NOAA Makes Data on Deepwater Horizon Oil Spill Plume Available Online

Posted Sun, 04/05/2020 - 18:40

From March 30 to April 20, tune in as we go back in time to the day of our country’s largest marine oil spill, what’s happened since then, and how we’re better prepared for future spills. In this 2013 blog, learn more about how integral data collection and management was during the damage assessment.

Assessing the Impacts from Deepwater Horizon

Posted Sat, 04/04/2020 - 16:57

The 2010 Deepwater Horizon disaster spread spilled oil deep into the ocean’s depths and along the shores of the Gulf of Mexico, compromising the complex ecosystem and local economies. The response and the natural resources damage assessment were the largest in the nation’s history. In this 2017 blog, learn more about the natural resources injured by the Deepwater Horizon spill, and how our team assessed those injuries. 

Effects of the Deepwater Horizon Oil Spill on Coastal Salt Marsh Habitat

Posted Fri, 04/03/2020 - 08:12
By Mary Baker, Office of Response and Restoration

The 2010 explosion on the DeepwaterHorizon Macondo oil well drilling platform triggered a massive oil release polluting over 1,300 miles of shoreline along the Gulf of Mexico. The harm from the spill to coastal salt marsh habitat was extensive, and in some instances, permanent. NOAA’s Office of Response and Restoration along with other federal and state agencies measured the spill’s effects and created a restoration plan as part of the Natural Resource Damage Assessment (NRDA).

In Mapping the Fallout from the Deepwater Horizon Oil Spill, Developing One Tool to Bring Unity to the Response

Posted Thu, 04/02/2020 - 12:06
By Katie Wagner, Amy Merten, and Michele Jacobi, Office of Response and Restoration

From March 30 to April 20, tune in as we go back in time to the day of our country’s largest marine oil spill, what’s happened since then, and how we’re better prepared for future spills. In this 2015 blog, take a look at how one tool helped responders to map the "organized chaos" of the spill.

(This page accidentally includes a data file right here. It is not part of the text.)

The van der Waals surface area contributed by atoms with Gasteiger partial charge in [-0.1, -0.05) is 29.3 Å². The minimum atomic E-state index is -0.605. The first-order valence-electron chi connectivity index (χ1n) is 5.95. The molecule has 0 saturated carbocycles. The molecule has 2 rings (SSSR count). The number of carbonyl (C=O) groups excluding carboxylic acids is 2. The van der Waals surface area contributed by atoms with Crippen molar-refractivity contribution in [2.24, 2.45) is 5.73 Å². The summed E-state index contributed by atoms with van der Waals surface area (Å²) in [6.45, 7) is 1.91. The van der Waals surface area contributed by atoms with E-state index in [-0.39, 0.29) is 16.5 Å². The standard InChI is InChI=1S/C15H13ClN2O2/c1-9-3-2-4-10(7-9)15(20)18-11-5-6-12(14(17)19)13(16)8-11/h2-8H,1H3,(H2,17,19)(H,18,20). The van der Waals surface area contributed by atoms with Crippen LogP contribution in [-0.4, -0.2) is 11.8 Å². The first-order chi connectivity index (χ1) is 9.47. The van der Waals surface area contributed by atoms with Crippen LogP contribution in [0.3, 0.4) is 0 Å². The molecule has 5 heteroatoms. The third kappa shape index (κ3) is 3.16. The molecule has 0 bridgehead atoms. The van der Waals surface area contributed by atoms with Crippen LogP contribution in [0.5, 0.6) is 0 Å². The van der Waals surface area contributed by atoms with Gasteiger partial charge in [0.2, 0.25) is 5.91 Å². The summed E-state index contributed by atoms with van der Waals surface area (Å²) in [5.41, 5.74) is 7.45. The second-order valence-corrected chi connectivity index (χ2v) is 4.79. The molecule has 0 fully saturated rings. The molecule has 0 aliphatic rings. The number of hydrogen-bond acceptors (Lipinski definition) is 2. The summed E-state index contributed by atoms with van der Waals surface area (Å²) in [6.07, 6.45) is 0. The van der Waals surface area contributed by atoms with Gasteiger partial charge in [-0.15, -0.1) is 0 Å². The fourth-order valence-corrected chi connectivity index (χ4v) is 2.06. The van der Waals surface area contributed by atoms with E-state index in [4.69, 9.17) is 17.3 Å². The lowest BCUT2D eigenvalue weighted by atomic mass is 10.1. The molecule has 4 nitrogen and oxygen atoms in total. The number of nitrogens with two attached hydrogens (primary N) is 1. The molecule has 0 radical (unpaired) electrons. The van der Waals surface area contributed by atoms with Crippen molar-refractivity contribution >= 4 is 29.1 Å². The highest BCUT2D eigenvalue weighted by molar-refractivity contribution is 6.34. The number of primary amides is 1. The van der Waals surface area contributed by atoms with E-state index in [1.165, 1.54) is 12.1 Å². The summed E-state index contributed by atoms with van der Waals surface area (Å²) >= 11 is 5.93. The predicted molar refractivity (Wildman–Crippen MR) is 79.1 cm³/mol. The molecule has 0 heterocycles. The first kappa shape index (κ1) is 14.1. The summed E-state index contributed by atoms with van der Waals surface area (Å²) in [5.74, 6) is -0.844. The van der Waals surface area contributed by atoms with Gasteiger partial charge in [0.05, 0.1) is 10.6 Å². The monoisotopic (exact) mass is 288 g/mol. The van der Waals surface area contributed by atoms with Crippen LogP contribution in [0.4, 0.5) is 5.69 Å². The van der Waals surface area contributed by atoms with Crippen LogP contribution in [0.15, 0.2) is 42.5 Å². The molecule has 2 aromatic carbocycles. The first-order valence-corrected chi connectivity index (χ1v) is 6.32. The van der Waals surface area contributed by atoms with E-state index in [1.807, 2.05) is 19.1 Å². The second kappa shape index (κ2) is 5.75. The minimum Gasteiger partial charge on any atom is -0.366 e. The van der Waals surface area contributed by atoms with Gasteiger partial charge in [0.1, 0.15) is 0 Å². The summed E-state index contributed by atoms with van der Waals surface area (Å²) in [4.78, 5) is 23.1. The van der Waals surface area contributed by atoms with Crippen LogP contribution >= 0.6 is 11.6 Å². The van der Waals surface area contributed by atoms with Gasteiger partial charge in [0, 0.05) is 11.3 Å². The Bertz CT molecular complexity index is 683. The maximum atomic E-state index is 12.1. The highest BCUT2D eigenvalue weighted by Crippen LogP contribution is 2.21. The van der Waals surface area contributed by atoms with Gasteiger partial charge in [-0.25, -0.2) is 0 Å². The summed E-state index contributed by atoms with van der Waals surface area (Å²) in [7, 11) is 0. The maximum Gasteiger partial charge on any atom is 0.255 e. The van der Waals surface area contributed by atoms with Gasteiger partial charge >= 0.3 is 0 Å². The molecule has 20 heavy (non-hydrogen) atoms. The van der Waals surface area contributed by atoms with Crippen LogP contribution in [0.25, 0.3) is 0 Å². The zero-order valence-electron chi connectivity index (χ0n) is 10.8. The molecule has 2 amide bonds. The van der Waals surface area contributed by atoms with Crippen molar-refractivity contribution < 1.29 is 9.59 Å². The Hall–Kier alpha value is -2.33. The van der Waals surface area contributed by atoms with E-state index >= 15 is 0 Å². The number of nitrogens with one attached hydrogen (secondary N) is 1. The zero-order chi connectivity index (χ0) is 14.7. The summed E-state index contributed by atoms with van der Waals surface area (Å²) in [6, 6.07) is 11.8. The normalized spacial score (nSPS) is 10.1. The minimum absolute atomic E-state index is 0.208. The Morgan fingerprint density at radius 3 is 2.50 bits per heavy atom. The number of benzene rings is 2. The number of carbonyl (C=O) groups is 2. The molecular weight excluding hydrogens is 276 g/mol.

Attempting to Answer One Question Over and Over Again: Where Will the Oil Go?

Posted Wed, 04/01/2020 - 16:45
By Doug Helton, Office of Response and Restoration

Oil spills raise all sorts of scientific questions, and NOAA's job is to help answer them. We have a saying that each oil spill is unique, but there is one question we get after almost every spill: Where will the oil go? One of our primary scientific products during a spill is a trajectory forecast, which often takes the form of a map showing where the oil is likely to travel and which shorelines and other environmentally or culturally sensitive areas might be at risk ... 

Deepwater Horizon: Response in the Midst of an Historic Crisis

Posted Mon, 03/30/2020 - 12:00

The Deepwater Horizon oil spill began on April 20, 2010, with a blowout of BP’s Macondo drilling platform in the Gulf of Mexico. In addition to the death of 11 men, the spill resulted in the largest mobilization of resources addressing an environmental emergency in the history of the United States. The size of the spill required the Emergency Response Division to refine tracking subsurface oil, flowrate calculations, and long-term oil transport modeling. Data and information management became a paramount issue ...

Minds Behind OR&R: Meet Scientific Support Coordinator Steve Lehmann

Posted Thu, 03/26/2020 - 19:11
By Vicki Loe, Office of Response and Restoration

This feature is part of a monthly series profiling scientists and technicians who provide exemplary contributions to the mission of NOAA’s Office of Response and Restoration (OR&R). In this month’s feature meet Steve Lehmann, a scientific support coordinator with OR&R’s Emergency Response Division.

Partnership with University of New Hampshire Yields Results and a New Generation of Oil Spill Scientists

Posted Wed, 03/18/2020 - 11:18
By Steve Lehmann, Office of Response and Restoration

It is true that a sports car represents the apex of transportation engineering, but that sometimes a horse is the right tool for the job. New ideas come from new minds. For the past several years, oil spill response experts from NOAA’s Office of Response and Restoration have been working with undergraduates in the environmental engineering program at the University of New Hampshire to examine simple answers to a complex problem.